In several instances, the company has extended existing functionality to make the program much more useful. A great example is the new Scratchpad gallery, which you can either generate yourself, or Portfolio can create when you do a find. A Scratchpad gallery is a temporary gallery for experimentation. If you like the results, you can save it. If not, you simply close it. That’s a lot more convenient than creating new galleries for temporary work and then having to later delete the ones you don’t want.
Another enhanced function is Portfolio 8’s ability to do custom sorts by letting you simply drag files into the order you want. After all, the appropriate order for presenting images often has nothing to do with file name, image size, file type, or even keyword—the kinds of attributes you would normally have to sort by. With Portfolio 8, you’re not limited to such sorting parameters.
The program also features other functional enhancements, such as support for movie file metadata as well as the IPTC Core metadata fields used in Adobe’s Creative Suite 2 applications. Both enhance compatibility with audio, video, and other media-creation and production tools.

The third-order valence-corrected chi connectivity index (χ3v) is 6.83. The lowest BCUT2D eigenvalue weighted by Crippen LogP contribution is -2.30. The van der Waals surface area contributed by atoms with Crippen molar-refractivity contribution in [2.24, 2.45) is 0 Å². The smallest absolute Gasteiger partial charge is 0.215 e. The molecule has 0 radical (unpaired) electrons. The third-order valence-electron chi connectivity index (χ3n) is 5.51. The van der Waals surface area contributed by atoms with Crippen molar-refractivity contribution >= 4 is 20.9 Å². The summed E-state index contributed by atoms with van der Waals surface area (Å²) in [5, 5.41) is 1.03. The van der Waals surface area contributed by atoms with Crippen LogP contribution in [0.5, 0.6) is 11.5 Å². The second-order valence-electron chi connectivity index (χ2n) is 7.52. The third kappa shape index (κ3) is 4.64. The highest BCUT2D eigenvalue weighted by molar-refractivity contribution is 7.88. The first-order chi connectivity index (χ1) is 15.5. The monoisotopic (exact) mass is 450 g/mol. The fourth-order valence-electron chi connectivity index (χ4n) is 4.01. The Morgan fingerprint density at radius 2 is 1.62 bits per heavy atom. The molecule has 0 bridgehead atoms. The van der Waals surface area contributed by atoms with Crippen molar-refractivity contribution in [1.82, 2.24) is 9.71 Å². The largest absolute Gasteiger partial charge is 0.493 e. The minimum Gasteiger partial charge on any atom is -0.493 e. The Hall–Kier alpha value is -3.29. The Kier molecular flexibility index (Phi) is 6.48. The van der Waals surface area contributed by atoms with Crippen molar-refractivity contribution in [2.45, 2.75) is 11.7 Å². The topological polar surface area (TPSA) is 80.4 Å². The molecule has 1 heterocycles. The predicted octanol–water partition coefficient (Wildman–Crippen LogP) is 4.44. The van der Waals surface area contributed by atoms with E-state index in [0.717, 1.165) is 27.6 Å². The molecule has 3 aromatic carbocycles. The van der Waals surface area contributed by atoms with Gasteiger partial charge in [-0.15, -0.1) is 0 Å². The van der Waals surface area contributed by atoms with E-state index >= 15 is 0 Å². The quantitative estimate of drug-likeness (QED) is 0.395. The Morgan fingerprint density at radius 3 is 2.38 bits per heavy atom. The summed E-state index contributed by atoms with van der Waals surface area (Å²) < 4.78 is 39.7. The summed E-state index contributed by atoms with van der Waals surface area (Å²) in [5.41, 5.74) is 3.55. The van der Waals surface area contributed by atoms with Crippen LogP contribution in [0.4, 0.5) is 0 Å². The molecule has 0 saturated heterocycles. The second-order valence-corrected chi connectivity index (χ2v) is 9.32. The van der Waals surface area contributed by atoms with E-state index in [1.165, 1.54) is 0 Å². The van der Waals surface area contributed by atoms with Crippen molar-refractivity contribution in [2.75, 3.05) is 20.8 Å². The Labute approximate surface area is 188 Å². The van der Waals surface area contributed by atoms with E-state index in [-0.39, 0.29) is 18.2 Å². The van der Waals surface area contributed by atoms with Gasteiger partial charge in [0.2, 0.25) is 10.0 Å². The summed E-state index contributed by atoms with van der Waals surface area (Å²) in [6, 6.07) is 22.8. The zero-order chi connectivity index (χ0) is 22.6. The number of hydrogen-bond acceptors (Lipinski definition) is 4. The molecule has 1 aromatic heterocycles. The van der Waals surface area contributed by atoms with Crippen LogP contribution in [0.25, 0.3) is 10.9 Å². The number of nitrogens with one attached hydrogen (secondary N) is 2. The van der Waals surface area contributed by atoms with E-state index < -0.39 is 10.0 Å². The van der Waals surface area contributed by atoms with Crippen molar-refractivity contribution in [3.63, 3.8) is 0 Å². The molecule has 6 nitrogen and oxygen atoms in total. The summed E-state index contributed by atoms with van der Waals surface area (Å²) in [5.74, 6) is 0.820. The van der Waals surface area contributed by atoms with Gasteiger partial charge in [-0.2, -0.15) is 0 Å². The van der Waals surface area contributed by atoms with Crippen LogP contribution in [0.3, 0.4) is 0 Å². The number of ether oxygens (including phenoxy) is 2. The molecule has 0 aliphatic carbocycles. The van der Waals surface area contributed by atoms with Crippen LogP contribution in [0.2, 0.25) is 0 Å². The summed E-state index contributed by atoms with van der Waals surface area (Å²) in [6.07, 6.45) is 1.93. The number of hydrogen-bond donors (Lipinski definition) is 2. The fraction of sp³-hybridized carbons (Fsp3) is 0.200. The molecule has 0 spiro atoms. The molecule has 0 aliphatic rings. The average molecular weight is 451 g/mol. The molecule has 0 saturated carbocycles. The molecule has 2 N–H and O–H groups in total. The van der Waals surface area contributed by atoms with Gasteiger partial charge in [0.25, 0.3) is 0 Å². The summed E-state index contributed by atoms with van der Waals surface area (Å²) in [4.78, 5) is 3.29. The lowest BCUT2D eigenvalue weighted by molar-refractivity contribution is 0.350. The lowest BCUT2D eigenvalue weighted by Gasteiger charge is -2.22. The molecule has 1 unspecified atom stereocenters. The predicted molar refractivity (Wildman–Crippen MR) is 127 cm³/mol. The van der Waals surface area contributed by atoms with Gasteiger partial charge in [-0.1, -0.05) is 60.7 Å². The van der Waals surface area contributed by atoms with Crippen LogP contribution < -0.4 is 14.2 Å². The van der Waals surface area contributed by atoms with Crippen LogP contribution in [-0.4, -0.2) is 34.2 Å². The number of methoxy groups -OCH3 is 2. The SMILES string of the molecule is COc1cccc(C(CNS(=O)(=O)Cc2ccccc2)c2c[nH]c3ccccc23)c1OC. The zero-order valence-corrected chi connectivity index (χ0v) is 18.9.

Increased group focus
Extensis is also emphasizing Portfolio 8’s networking capabilities by adding group-oriented features to serve marketing and design workgroups and small companies. For example, the Workgroup edition supports SQL queries (handy for finding items in very large catalogs), and also features a shared catalog in which each user can individually customize the way items are sorted. That’s great for corporate departments and tech-savvy design firms. But prices start at $6,300 for the Corporate edition with three user licenses, while the server-only edition costs anywhere from $6,000 and up.
Perhaps the handiest new feature in Portfolio 8 is the ability to arrange media files through drag and drop, allowing you to totally customize the sort order.